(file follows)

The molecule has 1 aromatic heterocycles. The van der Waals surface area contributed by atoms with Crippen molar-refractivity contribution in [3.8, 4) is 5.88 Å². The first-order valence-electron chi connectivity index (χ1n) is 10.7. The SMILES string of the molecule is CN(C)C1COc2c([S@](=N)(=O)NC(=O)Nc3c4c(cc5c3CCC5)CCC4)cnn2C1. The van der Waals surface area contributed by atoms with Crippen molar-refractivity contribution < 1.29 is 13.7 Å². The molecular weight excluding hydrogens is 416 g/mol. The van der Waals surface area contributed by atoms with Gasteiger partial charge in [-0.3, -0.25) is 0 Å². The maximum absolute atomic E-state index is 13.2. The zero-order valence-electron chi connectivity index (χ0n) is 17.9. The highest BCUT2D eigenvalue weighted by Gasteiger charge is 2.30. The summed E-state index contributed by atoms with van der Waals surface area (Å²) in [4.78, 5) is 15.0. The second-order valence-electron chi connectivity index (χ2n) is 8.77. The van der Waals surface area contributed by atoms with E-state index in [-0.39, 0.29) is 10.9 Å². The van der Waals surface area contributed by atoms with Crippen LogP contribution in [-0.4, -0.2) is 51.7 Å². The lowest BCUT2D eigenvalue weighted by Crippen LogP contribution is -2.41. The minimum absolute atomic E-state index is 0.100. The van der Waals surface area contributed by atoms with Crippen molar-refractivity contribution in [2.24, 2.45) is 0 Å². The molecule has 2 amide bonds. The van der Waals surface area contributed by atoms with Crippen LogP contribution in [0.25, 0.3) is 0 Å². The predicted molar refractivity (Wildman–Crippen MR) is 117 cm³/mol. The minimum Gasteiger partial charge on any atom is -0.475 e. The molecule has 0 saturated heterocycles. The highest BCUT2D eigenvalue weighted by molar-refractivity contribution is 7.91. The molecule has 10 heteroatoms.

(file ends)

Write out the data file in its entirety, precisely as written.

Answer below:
The molecule has 1 aromatic heterocycles. The van der Waals surface area contributed by atoms with Crippen molar-refractivity contribution in [3.8, 4) is 5.88 Å². The first-order valence-electron chi connectivity index (χ1n) is 10.7. The SMILES string of the molecule is CN(C)C1COc2c([S@](=N)(=O)NC(=O)Nc3c4c(cc5c3CCC5)CCC4)cnn2C1. The van der Waals surface area contributed by atoms with Crippen molar-refractivity contribution < 1.29 is 13.7 Å². The molecular weight excluding hydrogens is 416 g/mol. The van der Waals surface area contributed by atoms with Gasteiger partial charge in [-0.3, -0.25) is 0 Å². The maximum absolute atomic E-state index is 13.2. The zero-order valence-electron chi connectivity index (χ0n) is 17.9. The highest BCUT2D eigenvalue weighted by Gasteiger charge is 2.30. The summed E-state index contributed by atoms with van der Waals surface area (Å²) in [4.78, 5) is 15.0. The second-order valence-electron chi connectivity index (χ2n) is 8.77. The van der Waals surface area contributed by atoms with E-state index in [-0.39, 0.29) is 10.9 Å². The van der Waals surface area contributed by atoms with Crippen LogP contribution in [-0.4, -0.2) is 51.7 Å². The lowest BCUT2D eigenvalue weighted by Crippen LogP contribution is -2.41. The minimum absolute atomic E-state index is 0.100. The van der Waals surface area contributed by atoms with Crippen molar-refractivity contribution in [2.24, 2.45) is 0 Å². The molecule has 2 amide bonds. The van der Waals surface area contributed by atoms with Crippen LogP contribution in [0.25, 0.3) is 0 Å². The predicted molar refractivity (Wildman–Crippen MR) is 117 cm³/mol. The minimum Gasteiger partial charge on any atom is -0.475 e. The molecule has 0 saturated heterocycles. The highest BCUT2D eigenvalue weighted by molar-refractivity contribution is 7.91. The molecule has 10 heteroatoms.